Corporation Sued For Inflating Drug Prices
(CompNewsNetwork) - Connecticut Attorney General Richard Blumenthal has announced a lawsuit
against McKesson Corporation, a pharmaceutical distributor, for artificially inflating drug
costs incurred by Connecticut consumers and state-funded health care programs.
Blumenthal sued on behalf of Department of Social Services (DSS) Commissioner Michael P.
Starkowski and Department of Consumer Protection (DCP) Commissioner Jerry Farrell, Jr.
The inflated costs affected several top-brand drugs, including Allegra, Azmacort,
Celebrex, Flonase, Lipitor, Neurontin, Nexium, Prevacid and Valium. These drugs are used to
treat a variety of ailments such as asthma, allergies, pain, arthritis and cholesterol.
The lawsuit accuses McKesson of conspiring with First DataBank to inflate the average
wholesale prices (AWP) for their pharmaceuticals - creating a larger "spread" between the
cost by the state and Medicare program and the actual charges to health care providers,
such as physicians and pharmacies.
Because federal and state agencies, like DSS, use AWP when setting pharmaceutical
reimbursement rates, providers could increase their profits by prescribing or dispensing
drugs from McKesson. The effect was to artificially raise reimbursement amounts and
provider profits, which ultimately increased McKesson's market share at the expense of
taxpayers and consumers.
"Millions of dollars are due to taxpayers and consumers who paid inflated drug costs as
a result of McKesson's illegal and deceptive practices," Blumenthal said. "Our lawsuit
demands money back, because McKesson manipulated the drug market - conspiring to inflate
costs for hundreds of drugs. The victims of this surreptitious scheme included patients and
taxpayers who were overcharged by companies seeking higher sales and profits. McKesson
exploited publicly funded programs that serve our most vulnerable citizens. My office will
fight relentlessly for restitution and penalties, and continue our vigorous ongoing
industry-wide investigation into the pharmaceutical market."
Commissioner Starkowski said, "With the cost of pharmaceuticals a huge budget driver in
state and federal health care programs, constant vigilance is needed to protect the
investment by taxpayers in health coverage for children, people with disabilities and the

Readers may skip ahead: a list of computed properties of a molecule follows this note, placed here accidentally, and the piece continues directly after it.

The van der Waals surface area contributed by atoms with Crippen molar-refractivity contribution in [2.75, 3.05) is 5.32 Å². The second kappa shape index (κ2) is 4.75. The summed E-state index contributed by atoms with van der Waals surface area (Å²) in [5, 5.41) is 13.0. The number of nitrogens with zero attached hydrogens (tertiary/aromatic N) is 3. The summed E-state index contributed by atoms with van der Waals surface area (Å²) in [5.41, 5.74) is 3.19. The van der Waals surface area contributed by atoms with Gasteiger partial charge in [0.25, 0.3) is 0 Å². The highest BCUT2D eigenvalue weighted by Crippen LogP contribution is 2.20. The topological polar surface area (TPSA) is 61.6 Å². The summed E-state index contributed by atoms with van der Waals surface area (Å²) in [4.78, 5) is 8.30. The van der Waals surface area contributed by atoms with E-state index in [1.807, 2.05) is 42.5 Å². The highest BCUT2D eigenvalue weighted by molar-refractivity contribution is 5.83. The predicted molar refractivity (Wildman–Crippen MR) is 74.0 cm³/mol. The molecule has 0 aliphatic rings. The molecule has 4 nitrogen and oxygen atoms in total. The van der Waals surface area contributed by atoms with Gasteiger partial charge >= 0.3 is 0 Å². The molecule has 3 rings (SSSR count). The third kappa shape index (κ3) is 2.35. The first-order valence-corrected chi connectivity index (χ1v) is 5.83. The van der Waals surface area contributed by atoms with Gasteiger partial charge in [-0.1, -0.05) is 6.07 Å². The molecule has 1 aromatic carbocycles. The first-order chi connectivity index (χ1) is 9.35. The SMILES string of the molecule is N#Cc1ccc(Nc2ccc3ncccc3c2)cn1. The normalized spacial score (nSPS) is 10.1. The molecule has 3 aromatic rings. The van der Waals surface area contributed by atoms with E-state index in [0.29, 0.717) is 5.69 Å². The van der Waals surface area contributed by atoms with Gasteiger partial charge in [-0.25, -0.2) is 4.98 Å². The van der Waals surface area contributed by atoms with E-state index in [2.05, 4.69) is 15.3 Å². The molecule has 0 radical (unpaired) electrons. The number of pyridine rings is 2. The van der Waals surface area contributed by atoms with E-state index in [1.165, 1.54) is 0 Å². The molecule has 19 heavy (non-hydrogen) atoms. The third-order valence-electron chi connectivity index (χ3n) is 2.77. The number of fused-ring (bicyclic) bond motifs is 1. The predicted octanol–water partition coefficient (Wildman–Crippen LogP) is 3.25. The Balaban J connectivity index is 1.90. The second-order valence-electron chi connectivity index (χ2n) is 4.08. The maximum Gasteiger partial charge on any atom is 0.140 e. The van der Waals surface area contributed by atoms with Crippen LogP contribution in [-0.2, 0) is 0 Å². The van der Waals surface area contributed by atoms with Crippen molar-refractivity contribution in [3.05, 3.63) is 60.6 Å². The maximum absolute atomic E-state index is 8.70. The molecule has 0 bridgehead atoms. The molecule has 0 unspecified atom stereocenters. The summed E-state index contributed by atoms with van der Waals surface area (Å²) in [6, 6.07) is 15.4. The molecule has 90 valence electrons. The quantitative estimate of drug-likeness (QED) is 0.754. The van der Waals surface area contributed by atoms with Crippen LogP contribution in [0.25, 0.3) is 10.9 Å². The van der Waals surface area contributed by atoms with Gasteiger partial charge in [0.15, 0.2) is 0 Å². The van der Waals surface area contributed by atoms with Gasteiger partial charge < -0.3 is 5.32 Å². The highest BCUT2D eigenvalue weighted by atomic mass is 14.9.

Blumenthal sued pursuant to state consumer protection laws and the federal Racketeering
Influenced and Corrupt Organizations Act (RICO).
The lawsuit alleges that McKesson and co-conspirators, including First DataBank,
allegedly engaged in racketeering activity in an effort to raise, fix and maintain the AWPs
of brand-name drugs at 25 percent over WAC, and raised prices in the market brand-name
In the pharmaceutical marketplace, those in the retail distribution chain - national and
independent pharmacies, mail order houses and other retailers - purchase drugs on the basis
of the published wholesale acquisition cost (or WAC), a benchmark price established by
manufacturers and used by them and wholesalers to establish prices to retailers.
Although retailers buy pharmaceuticals on the basis of WAC, they get paid or reimbursed
for branded drugs based on the AWP. The greater the difference between the AWP and WAC, the
greater the profit potential for middlemen like pharmaceutical benefit managers.
AWPs are compiled and published by publishing companies, including First Data Bank, so
that the various actors in the marketplace can determine the AWP at any moment in time for
the approximate 65,000 drugs in the marketplace.
Consumers, health and welfare plans, health insurers and governmental entities,
including the state's Medicaid program, rely on the AWP in purchasing prescription
First Data represented to those in the pharmaceutical market that it derived the WAC/AWP
markup either from manufacturers or by conducting a "survey" of wholesalers to verify
prices reported by the manufacturer. First Data further represented that AWP represents the
"average of prices charged by the national drug wholesalers" - including McKesson - and
that the number of surveys it was conducting to determine the published AWP was
Historically, in order to arrive at the AWP for branded drugs, manufacturers and/or
wholesalers applied a markup of 20 to 25 percent to the WAC. Whatever markup was given to a
particular branded drug "stuck" with that drug indefinitely. Until 2002, there was
variation, supposedly based on manufacturer direction or on First Data's wholesale
surveys, in the difference between the WAC to AWP spread for hundreds of brand-name
In reality, First Data and McKesson secret agreed how the WAC-to-AWP markup would be
established for hundreds of brand-name drugs. The two companies agreed to artificially
raise and fix the price on brand-name drugs.
As part of this agreement, First Data, relied only on the WAC-to-AWP markup provided by
McKesson as the basis for its published AWP and did not "survey" any other wholesalers.
Sometimes, within a day or less of requesting a price change or markup from McKesson, First
Data responded by increasing the markup.
McKesson and First Data, without any legitimate economic justification or competitive
benefit, raised the WAC-to-AWP spread to 25 percent for over 400 brand-name drugs that
previously had received only the 20 percent markup amount.
The scheme enabled McKesson to provide a benefit to its pharmacy clients because
pharmacies were reimbursed - at artificially inflated rates - by health plans, CMAP and
other state programs that rely on the AWP.
First Data allegedly agreed to the scheme in order to ease its burden of having to
establish and maintain accurate spreads.
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